A few weekends ago we had to take a day trip to Macau. I say “had to” because it was for visa purposes, not because going to Macau was a big hardship. Jonathan’s two-year work visa came in, and in order to activate it he had to leave the country and re-enter on the new visa. The cheapest and easiest way for us to do that was by taking the ferry over to Macau. I’ll include specific details about how to do that at the end of the post.
The ferry ride took about an hour and was a surprisingly rocky ride. Be warned…if you struggle with seasickness, this ferry would likely make you sick. This is not the kind of ferry you take from the parking lot to the Magic Kingdom at Disneyworld. The seating is assigned and is much like an airplane with seatbelts and tray tables. You aren’t able (or allowed) to get up and walk around during the trip.
We did have to go through passport control on the way out of Hong Kong and when we entered Macau, though the lines moved very quickly on both ends, and with US passports, we were barely given a second glance.
Because this was a last-minute trip, we hadn’t had much time to research things to do or places to go. We left the outer ferry terminal in Macau and simply started to wander. For the first few hours, we walked around an area called the Fisherman’s Wharf, which is full of buildings made to look like they are from different parts of the world. There were a few restaurants and shops, but a lot of the buildings seemed empty or were under construction. There also weren’t very many people around, and the people who we did see seemed to have one purpose: Instagramming. It was honestly a little bit creepy, like being on an abandoned movie set.
In the little research that we did, we’d learned that one of the most popular tourist sites in Macau is the ruins of St. Paul’s, a historic Catholic church which had burned down leaving only the facade standing. As we started heading towards the church, we stumbled into the busier and more exciting parts of Macau.
We spotted one of Macau’s iconic buildings, the Grand Lisboa Casino and Hotel, in the distance and headed towards it. We walked through the lobby and even went up to one of the floors of the giant casino. We couldn’t take photos on the casino floor, but all around us were tables of baccarat and blackjack with rows of slot machines towards the back. Where casinos in Vegas seem to be loud and bright, this one was quiet and subdued. There was a light hum from people talking and placing bets, but overall players and dealers alike seemed to be taking things extremely seriously. It might have been fun to hang out and watch a bit, but I couldn’t help feeling like we were breaking some rule just by walking through.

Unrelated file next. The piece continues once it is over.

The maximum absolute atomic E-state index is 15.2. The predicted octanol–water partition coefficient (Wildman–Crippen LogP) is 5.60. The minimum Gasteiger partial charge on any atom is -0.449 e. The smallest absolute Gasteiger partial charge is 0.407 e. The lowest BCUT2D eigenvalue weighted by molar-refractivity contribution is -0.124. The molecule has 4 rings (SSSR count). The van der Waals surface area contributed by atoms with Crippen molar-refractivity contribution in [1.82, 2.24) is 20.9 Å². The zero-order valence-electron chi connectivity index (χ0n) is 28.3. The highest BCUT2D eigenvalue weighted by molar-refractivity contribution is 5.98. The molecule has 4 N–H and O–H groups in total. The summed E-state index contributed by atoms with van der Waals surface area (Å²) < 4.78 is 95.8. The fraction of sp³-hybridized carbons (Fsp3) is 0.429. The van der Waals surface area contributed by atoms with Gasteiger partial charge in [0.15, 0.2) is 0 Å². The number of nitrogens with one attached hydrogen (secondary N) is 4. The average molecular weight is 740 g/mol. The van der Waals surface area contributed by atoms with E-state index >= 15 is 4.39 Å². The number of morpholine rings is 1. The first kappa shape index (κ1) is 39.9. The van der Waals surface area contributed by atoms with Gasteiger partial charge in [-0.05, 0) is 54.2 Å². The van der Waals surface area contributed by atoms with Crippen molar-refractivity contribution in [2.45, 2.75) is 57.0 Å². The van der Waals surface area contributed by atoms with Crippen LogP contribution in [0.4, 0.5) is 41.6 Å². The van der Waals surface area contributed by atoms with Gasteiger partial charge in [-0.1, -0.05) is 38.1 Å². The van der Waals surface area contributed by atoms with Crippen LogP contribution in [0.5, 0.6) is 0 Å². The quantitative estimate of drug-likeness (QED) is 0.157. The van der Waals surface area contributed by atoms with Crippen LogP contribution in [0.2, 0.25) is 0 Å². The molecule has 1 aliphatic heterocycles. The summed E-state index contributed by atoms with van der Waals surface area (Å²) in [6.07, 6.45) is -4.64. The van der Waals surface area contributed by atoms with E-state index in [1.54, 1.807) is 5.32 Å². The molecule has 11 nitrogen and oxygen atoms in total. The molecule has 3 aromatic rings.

It was a very surreal experience. I’m not a gambler, and I’ve never particularly dreamed of going to a casino in Macau, but it just felt so much like a scene from a spy movie that I had one of those moments where you stand there and think, “Never in my life did I imagine I would be here.” I admit, I kept my eyes peeled for men in black suits or a ridiculously attractive woman with a dress slit all the way up her thigh, but no dice. (See what I did there?)
From the casino area we continued on a few blocks and finally came to an extremely crowded pedestrian area leading to St. Paul’s. This area was full of street food stalls and souvenir shops and was a great place to appreciate the interesting architecture of Macau, which is a fascinating combination of standard East Asian city buildings and European (particularly Portuguese) style.
Macau has a sort of parallel history to Hong Kong in some ways. In the same way that Hong Kong was a British colony until 1999 and continues to function very independently even though it is technically under Chinese control, Macau was a Portuguese colony until 1999 and is now under Chinese control. (You can read more about how Hong Kong is and is not a part of China in this post). What this means in Macau is that there is a lot of European, specifically Portuguese influence in the architecture, the food, and the culture (for example, all of the Catholic churches). Signs are written in Portuguese and Cantonese and they have their own currency, the pataca.